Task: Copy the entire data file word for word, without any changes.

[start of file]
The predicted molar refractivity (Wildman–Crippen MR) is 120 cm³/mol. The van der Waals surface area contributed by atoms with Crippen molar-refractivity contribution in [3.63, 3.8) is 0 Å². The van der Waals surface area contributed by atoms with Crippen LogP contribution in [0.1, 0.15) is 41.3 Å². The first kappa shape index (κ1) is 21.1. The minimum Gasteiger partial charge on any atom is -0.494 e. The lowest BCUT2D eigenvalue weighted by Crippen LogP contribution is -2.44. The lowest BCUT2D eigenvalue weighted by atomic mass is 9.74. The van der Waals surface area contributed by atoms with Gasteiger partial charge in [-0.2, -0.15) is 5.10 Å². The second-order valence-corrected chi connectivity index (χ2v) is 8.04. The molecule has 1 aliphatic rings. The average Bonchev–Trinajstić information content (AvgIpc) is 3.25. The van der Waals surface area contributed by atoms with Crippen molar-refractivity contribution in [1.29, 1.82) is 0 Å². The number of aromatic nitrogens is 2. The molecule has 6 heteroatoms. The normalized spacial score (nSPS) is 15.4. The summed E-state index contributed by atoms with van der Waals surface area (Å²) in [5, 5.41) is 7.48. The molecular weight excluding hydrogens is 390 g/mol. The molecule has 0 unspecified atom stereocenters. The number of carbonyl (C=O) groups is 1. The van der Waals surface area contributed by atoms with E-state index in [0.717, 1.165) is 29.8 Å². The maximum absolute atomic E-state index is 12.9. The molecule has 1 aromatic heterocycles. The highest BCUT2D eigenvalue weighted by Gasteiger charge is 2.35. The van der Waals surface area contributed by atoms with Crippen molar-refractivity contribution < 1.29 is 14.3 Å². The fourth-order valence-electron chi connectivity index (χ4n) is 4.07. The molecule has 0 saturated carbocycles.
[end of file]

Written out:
The predicted molar refractivity (Wildman–Crippen MR) is 120 cm³/mol. The van der Waals surface area contributed by atoms with Crippen molar-refractivity contribution in [3.63, 3.8) is 0 Å². The van der Waals surface area contributed by atoms with Crippen LogP contribution in [0.1, 0.15) is 41.3 Å². The first kappa shape index (κ1) is 21.1. The minimum Gasteiger partial charge on any atom is -0.494 e. The lowest BCUT2D eigenvalue weighted by Crippen LogP contribution is -2.44. The lowest BCUT2D eigenvalue weighted by atomic mass is 9.74. The van der Waals surface area contributed by atoms with Gasteiger partial charge in [-0.2, -0.15) is 5.10 Å². The second-order valence-corrected chi connectivity index (χ2v) is 8.04. The molecule has 1 aliphatic rings. The average Bonchev–Trinajstić information content (AvgIpc) is 3.25. The van der Waals surface area contributed by atoms with Crippen molar-refractivity contribution in [1.29, 1.82) is 0 Å². The number of aromatic nitrogens is 2. The molecule has 6 heteroatoms. The normalized spacial score (nSPS) is 15.4. The summed E-state index contributed by atoms with van der Waals surface area (Å²) in [5, 5.41) is 7.48. The molecular weight excluding hydrogens is 390 g/mol. The molecule has 0 unspecified atom stereocenters. The number of carbonyl (C=O) groups is 1. The van der Waals surface area contributed by atoms with E-state index in [0.717, 1.165) is 29.8 Å². The maximum absolute atomic E-state index is 12.9. The molecule has 1 aromatic heterocycles. The highest BCUT2D eigenvalue weighted by Gasteiger charge is 2.35. The van der Waals surface area contributed by atoms with Crippen molar-refractivity contribution < 1.29 is 14.3 Å². The fourth-order valence-electron chi connectivity index (χ4n) is 4.07. The molecule has 0 saturated carbocycles.